Tuesday, April 8, 2008

Sculpting Putty Part Four- Drying and Storage

The putties I described earlier all have the same properties and methods for storage and drying. You should only keep about an inch or so of putty out in your work area at a given time, chances are you will never use more than this amount on a given project. The rest should be stored in the freezer to keep it from drying out. If putty is left out it will slowly cure from the exposure to air and you will notice that your putty will have small lumps of hardened putty that will generally not mix and leave your putty with a rough, gritty texture. Make sure you "pick" out any such lumps before you start working.
Keeping putty in the freezer retards the natural hardening process so if you find you are working on a piece and have to leave for any reason before you have a chance to finish you can put the piece in the freezer and it will keep it from drying for a short period of time ( I wouldn't push it past 24hours). When you come back to work on the piece just pop it out of the freezer and in a few minutes it will thaw and you can resume work.

Once putty is mixed it will "air" dry within roughly 20 minutes. Air drying does not mean that it is fully dry, in order to completely cure the putty needs to be "cooked" in a oven or type of kiln that we sculptor's refer to as "The Cooker". This precision engineered piece of equipment is an amazing amalgam of common household parts that can easily be assembled by even the most novice modeler. Here is my cooker:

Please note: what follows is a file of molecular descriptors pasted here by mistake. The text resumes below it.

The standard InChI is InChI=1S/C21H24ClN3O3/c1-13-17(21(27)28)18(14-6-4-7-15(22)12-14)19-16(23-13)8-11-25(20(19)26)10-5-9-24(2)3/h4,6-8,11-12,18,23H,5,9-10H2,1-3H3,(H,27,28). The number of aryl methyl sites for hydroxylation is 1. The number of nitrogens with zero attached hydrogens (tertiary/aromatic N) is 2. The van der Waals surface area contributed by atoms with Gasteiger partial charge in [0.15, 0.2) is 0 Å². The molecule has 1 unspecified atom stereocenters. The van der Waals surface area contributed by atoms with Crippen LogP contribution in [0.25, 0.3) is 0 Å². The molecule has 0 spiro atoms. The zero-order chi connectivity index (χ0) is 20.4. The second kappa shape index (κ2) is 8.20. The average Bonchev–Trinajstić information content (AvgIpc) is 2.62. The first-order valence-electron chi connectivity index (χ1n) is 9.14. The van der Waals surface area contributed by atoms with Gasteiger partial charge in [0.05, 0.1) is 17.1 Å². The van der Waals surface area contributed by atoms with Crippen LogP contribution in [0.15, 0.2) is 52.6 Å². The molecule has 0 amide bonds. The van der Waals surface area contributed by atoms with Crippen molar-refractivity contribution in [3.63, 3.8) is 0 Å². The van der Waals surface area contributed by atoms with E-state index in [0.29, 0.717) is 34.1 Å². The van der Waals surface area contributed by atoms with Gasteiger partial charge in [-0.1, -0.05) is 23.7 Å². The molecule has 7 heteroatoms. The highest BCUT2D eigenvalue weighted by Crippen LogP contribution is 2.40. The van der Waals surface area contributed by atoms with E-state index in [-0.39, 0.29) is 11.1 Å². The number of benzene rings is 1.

I know.. I know.. your asking yourself "how can I ever obtain the parts for, let alone construct, such a wondrous device?" Well here's how:

"The Cooker" Parts List*

1. A large empty coffee tin (don't waste the coffee! Drink it!)

2. A simple desk lamp or heat lamp (these are larger and may be necessary for larger coffee tins, you want to be able to rest the lamp on top of the tin)

3. 1 50 watt bulb (DO NOT, I repeat DO NOT, use any higher wattage, it will melt your figure!)

Once you have gathered your part simply cut open one side of the tin with tin shears or similar cutting devise (be very careful here we don't want any dismemberment) as shown.
That's it your done!

To dry putty in the cooker just place it inside for about 20 minutes and the putty should harden. Brown stuff will harden to the point where you can shave or sand it and green and procreate will fully cure so that when you touch the piece it won't warp or distort. I recommend cooking any project at each stage before going on to the next to ensure that you have a solid base to work on and you don't accidentally smudge something you just spent a half an hour sculpting (trust me I've learned this the hard way).

Hope you enjoyed the tips on putty, oh and yes the photo didn't make it past the sensor due to NDA reasons.


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